“Microbes can very quickly change their gene expression in response to the environment, and this applies too for our gut bacteria,” says Dr Susan Joyce, a lecturer in the school of biochemistry and cell biology at University College Cork and a principal investigator at the APC Microbiome Institute.

“If your diet changes over Christmas, with lots more sugary and fatty foods than normal, this in turn changes the diet or substrates that your gut bacteria can use. They can respond within short periods of time, maybe a day or two, so that more growth of some types of bacteria can occur.”

Changes in microbiota

The impact of a sudden swell of massive dinners, chocolates, mince pies, Christmas pudding and alcoholic drinks can go beyond bacteria.

“If you eat a very fat-rich diet, the resulting changes in the microbiota can change the chemicals present in your gut to alter its health. Some of the effects could increase the gut permeability, and alcohol can increase gut leakiness too,” says Joyce.

“Your gut health can be affected, and this in turn can increase the burden of endotoxins circulating in your body – and in the longer term that could affect how some cells in your immune system work.”

It all sounds a bit apocalyptic, but the good news is that the short-term intestinal changes can quickly reverse when you go back to eating normal fare, says Joyce.

Meanwhile her advice to help mind your gut bugs over the festive season is to eat a variety of foods, include plenty of fibre, fruit and veg, drink plenty of water and get out for some exercise.

“It’s common sense,” she says.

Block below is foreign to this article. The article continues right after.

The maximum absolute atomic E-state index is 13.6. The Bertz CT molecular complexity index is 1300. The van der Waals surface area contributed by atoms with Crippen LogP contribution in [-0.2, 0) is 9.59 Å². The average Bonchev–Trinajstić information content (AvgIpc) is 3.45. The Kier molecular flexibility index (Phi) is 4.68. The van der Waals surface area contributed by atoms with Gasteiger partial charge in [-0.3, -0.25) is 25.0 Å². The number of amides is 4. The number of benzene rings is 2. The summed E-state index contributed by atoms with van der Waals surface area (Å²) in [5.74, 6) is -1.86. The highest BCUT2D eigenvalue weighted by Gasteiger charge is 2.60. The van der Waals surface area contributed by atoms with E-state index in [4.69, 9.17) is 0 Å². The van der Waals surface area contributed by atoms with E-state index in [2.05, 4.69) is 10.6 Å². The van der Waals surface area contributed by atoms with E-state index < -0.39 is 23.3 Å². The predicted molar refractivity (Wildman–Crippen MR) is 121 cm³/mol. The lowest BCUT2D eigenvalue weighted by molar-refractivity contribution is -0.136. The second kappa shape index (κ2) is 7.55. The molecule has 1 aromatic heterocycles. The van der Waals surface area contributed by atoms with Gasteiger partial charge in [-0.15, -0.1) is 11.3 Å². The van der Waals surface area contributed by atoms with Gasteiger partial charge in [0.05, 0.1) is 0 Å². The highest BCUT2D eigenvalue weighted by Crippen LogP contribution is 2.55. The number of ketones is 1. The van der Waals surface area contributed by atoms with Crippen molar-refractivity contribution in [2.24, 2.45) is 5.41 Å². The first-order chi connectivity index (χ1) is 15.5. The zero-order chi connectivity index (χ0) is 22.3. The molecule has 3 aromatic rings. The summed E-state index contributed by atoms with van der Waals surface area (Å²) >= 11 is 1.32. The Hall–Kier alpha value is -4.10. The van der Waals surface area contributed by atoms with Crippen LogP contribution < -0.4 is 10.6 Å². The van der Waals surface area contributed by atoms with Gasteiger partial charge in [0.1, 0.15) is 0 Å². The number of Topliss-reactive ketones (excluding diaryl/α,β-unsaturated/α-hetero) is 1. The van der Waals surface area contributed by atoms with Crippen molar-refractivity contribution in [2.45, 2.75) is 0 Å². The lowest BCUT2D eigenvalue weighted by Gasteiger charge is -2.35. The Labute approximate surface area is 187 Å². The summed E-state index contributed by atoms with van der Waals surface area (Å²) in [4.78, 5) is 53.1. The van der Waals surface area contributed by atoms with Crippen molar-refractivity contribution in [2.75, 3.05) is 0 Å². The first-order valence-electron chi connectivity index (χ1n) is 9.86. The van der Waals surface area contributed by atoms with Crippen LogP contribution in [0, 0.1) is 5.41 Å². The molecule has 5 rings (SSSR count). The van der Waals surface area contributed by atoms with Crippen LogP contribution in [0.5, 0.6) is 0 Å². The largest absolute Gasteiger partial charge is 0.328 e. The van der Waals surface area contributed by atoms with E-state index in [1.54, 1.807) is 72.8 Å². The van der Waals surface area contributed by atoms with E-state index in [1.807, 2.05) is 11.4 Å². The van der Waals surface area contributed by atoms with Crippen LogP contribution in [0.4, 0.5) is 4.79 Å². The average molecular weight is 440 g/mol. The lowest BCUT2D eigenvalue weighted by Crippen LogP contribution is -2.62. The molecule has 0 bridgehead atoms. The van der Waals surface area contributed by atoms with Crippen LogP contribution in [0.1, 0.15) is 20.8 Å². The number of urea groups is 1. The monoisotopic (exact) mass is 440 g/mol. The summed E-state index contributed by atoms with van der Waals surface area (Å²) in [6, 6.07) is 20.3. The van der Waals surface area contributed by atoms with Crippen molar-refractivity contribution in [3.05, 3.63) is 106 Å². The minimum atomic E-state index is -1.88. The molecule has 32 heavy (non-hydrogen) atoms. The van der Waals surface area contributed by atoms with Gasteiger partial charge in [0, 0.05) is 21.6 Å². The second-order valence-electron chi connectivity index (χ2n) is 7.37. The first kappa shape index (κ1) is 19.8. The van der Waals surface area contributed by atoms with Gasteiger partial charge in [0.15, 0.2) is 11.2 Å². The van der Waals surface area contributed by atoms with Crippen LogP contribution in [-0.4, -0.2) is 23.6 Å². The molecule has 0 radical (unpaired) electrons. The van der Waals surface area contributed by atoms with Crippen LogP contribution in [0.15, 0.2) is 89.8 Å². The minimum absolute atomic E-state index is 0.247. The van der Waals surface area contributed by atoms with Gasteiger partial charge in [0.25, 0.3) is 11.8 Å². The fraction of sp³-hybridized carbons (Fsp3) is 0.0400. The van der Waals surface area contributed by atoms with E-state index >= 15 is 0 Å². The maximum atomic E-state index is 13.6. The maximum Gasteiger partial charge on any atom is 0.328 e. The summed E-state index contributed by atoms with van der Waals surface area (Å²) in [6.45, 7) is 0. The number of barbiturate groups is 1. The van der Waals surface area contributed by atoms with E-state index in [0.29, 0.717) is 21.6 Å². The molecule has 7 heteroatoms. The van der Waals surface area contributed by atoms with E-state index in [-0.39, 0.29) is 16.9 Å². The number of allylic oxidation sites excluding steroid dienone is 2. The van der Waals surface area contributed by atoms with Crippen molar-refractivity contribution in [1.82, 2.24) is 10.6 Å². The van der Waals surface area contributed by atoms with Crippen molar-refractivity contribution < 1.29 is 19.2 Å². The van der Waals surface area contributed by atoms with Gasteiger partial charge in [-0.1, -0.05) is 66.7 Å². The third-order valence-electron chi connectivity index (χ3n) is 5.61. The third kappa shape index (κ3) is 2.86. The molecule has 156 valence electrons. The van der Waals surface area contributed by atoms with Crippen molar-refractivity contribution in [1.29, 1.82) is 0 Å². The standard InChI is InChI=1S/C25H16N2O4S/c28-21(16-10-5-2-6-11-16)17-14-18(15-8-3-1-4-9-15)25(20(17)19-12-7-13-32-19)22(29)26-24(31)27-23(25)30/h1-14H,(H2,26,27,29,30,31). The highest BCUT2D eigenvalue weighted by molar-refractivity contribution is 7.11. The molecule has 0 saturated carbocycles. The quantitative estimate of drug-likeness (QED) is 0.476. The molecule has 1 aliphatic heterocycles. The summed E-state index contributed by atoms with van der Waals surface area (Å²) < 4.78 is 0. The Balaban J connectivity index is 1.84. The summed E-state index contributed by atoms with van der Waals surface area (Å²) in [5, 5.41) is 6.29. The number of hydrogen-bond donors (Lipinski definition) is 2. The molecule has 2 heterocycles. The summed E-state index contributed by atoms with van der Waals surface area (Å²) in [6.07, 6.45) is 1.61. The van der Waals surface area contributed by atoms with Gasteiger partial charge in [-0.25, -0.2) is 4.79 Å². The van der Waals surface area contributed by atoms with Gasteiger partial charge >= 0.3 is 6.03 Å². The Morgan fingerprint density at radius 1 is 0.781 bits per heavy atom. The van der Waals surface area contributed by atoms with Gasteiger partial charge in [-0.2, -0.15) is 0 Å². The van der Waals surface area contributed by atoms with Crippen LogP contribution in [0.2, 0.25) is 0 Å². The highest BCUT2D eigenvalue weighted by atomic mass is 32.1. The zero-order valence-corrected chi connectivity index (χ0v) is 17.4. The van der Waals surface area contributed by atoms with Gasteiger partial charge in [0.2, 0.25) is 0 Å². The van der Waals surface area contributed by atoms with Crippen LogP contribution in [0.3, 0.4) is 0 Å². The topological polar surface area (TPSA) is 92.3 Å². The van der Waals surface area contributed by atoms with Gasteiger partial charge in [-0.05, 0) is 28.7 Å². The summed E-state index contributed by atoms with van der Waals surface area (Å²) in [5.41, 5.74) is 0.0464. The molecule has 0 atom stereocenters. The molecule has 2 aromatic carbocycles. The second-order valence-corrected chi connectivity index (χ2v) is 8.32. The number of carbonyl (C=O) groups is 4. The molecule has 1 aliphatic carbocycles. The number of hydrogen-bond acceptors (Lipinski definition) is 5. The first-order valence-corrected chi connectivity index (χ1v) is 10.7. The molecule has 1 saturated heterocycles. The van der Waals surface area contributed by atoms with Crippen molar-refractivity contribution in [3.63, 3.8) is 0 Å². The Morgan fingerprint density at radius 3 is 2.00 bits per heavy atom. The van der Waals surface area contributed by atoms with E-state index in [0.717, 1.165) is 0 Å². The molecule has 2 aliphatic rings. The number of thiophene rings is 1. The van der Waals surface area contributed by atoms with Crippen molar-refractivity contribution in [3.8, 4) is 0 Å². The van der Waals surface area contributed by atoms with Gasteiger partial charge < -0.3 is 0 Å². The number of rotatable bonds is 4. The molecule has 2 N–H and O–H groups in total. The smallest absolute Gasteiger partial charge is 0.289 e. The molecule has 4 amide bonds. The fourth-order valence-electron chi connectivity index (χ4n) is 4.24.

FAIR AND FOWL: THE CAMPYLOBACTER CONUNDRUM

Does campylobacter cause illness? That can depend on where it is hanging out. The bacterium is well known to live in the intestines of poultry, where the bug seems to cause the fowl no foul. But if the live bacterium makes its way into the human intestine, it can trigger illness.

It’s a conundrum that intrigues Dr Tadhg Ó Cróinín at University College Dublin, who is looking at virulence genes in campylobacter jejuni.

“What got me interested in this bacterium is that even though it can make us sick, it lives quite normally in chickens in large numbers and it causes them no obvious problems, so presumably it is a natural part of the chicken microbiome,” he says.

But in humans, campylobacter behaves differently, invading the epithelial cells that line the gut wall. “We can link this to changes in DNA topology, or coiling, and to the bacteria expressing different genes,” says Ó Cróinín, who works at the National Children’s Research Centre in Crumlin. “And we have identified some genes that seem to be involved in this process.”

There are also signals from the host, it seems. “When we put campylobacter in mucus from chicken, which it would encounter in the chicken intestine, it just swims around happily, but if it encounters human mucus it starts to change its behaviour,” says Ó Cróinín of the work, which was funded by Science Foundation Ireland and the National Children’s Research Centre. “There’s something about human mucus that prompts the bacteria to act differently and become more virulent or disease-causing.”

Understanding the complex interplay between the host environment and the bacterial virulence could point to new strategies to reduce campylobacter’s negative fallout, he says.

“The more you understand that the more ways you can come up with ideas, and if we can change its behaviour, we can affect its ability to cause disease.”